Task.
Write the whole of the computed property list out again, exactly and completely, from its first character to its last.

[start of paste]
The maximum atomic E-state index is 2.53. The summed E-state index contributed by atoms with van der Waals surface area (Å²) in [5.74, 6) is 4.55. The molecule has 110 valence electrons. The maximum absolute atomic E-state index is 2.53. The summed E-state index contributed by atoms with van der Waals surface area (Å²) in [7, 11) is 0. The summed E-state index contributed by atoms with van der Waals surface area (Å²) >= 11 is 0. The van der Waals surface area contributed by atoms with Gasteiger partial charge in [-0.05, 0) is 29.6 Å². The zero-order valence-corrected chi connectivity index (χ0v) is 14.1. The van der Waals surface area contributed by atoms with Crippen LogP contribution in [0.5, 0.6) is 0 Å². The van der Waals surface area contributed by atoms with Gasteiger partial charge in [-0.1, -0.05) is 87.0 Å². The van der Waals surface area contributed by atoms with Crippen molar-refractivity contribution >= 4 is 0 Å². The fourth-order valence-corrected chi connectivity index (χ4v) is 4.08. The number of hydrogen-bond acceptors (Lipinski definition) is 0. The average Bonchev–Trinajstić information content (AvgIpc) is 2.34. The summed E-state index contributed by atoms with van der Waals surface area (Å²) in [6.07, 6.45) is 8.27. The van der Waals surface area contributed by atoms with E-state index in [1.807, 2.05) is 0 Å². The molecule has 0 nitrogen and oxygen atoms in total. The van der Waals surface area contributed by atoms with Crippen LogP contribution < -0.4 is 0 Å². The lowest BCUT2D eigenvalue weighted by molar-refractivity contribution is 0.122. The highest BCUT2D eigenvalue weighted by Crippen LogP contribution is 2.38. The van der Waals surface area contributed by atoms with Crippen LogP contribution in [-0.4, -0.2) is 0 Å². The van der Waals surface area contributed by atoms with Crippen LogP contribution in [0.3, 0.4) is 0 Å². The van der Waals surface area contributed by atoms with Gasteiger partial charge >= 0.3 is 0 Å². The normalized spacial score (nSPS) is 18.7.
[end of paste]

The maximum atomic E-state index is 2.53. The summed E-state index contributed by atoms with van der Waals surface area (Å²) in [5.74, 6) is 4.55. The molecule has 110 valence electrons. The maximum absolute atomic E-state index is 2.53. The summed E-state index contributed by atoms with van der Waals surface area (Å²) in [7, 11) is 0. The summed E-state index contributed by atoms with van der Waals surface area (Å²) >= 11 is 0. The van der Waals surface area contributed by atoms with Gasteiger partial charge in [-0.05, 0) is 29.6 Å². The zero-order valence-corrected chi connectivity index (χ0v) is 14.1. The van der Waals surface area contributed by atoms with Crippen LogP contribution in [0.5, 0.6) is 0 Å². The van der Waals surface area contributed by atoms with Gasteiger partial charge in [-0.1, -0.05) is 87.0 Å². The van der Waals surface area contributed by atoms with Crippen molar-refractivity contribution >= 4 is 0 Å². The fourth-order valence-corrected chi connectivity index (χ4v) is 4.08. The number of hydrogen-bond acceptors (Lipinski definition) is 0. The average Bonchev–Trinajstić information content (AvgIpc) is 2.34. The summed E-state index contributed by atoms with van der Waals surface area (Å²) in [6.07, 6.45) is 8.27. The van der Waals surface area contributed by atoms with E-state index in [1.807, 2.05) is 0 Å². The molecule has 0 nitrogen and oxygen atoms in total. The van der Waals surface area contributed by atoms with Crippen LogP contribution < -0.4 is 0 Å². The lowest BCUT2D eigenvalue weighted by molar-refractivity contribution is 0.122. The highest BCUT2D eigenvalue weighted by Crippen LogP contribution is 2.38. The van der Waals surface area contributed by atoms with Crippen LogP contribution in [-0.4, -0.2) is 0 Å². The van der Waals surface area contributed by atoms with Crippen LogP contribution in [0.3, 0.4) is 0 Å². The van der Waals surface area contributed by atoms with Gasteiger partial charge >= 0.3 is 0 Å². The normalized spacial score (nSPS) is 18.7.